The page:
Well, I’ve never been one to get super enthusiastic about the big flashy mechanics like Mega Evolution or Z-Moves, but I have to admit, the strategic possibilities of being able to set up a Pokémon to change its type are interesting. The way it’s described, it sounds like sparklified Pokémon get a sort of double-STAB, so they’ll certainly have raw power on tap, but it seems like something that will take a bit more finesse and forethought than Dynamax or Mega Evolution. To be honest, I think the sparkly hats look pretty goofy, but I suppose they’re a reasonable compromise in this dilemma Game Freak seems to keep facing, where they want the flagship mechanic to be something all Pokémon can participate in (rather than a small minority, as with Mega Evolution), but also want it to be something visually striking that isn’t practical to tailor to every Pokémon in the game. I actually quite liked how Dynamax was part of the regional battle culture of Galar; I don’t think we’ve seen yet how/whether Scarlet and Violet plan to work sparklification into Paldean culture, but it seems clear that the phenomenon is tied to the land and perhaps the geology of Paldea itself, and I don’t believe any of the trailers or promos have claimed it’s a recent discovery, so I have to imagine there’ll be some kind of local tradition around it.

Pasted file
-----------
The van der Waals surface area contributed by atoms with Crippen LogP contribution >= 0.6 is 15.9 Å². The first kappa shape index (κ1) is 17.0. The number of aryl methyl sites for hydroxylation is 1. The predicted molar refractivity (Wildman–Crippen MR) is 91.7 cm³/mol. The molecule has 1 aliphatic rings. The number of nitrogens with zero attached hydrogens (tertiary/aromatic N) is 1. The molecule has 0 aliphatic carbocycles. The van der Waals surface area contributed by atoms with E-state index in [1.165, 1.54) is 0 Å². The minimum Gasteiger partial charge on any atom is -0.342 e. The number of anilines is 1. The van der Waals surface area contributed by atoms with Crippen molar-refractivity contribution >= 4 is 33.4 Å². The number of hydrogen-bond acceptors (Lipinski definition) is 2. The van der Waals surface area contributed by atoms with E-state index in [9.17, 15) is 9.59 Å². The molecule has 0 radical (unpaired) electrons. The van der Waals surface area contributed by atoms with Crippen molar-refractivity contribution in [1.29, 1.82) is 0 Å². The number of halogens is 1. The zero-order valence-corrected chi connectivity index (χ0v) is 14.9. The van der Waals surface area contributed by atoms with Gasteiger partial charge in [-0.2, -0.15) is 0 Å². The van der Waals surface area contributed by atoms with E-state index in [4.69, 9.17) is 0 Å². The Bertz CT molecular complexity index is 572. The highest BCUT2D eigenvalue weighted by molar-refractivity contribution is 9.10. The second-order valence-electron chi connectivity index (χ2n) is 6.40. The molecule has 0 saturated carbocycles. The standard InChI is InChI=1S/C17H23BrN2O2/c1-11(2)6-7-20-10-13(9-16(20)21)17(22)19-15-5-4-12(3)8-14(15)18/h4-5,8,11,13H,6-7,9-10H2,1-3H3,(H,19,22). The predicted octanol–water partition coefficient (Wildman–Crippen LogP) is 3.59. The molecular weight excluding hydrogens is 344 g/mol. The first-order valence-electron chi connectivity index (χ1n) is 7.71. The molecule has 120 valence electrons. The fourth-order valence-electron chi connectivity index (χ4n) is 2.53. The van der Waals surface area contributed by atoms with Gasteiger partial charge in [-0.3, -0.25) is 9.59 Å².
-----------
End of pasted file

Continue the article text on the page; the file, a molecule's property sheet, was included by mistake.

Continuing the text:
K asks:

Is your Legends Arceus playthrough dead? Are you planning on doing reviews for the Galarian pokemon/the Hisuian variants?

Now, I know you’ve asked me two very specific things here, but they kinda touch on some bigger issues of What I Do And Why that I probably should talk about, so – and this, K, is not a reflection on you at all, this is not your fault – instead I’m going to drink heavily and shout at you.

(also the context of everything else that follows is that I have a few months left to finish my PhD thesis or die trying, so I’m trying to avoid committing to anything big at all until next year; I am not going to touch Scarlet/Violet at all until mid-December at the very earliest, no, I’m serious, K, I mean it; it’s okay not to play things on launch day, for goodness’ sake, it’s fine, calm your tits, K)

Continue reading “K asks:”

Pixel3r asks:

If Vileplume got a gigantamax form, would you prefer it be a giant body with a tiny flower, or an even larger flower with a tiny body?

I dunno if I need Vileplume to have a Gigantamax form, honestly. I think if it did get one, though, the aesthetic of Gigantamax is all about exaggerating whatever a Pokémon’s most prominent features are already. So: enormous flower, petals reach down to the ground, the Pokémon’s body dangling from the middle, legs waving in the air.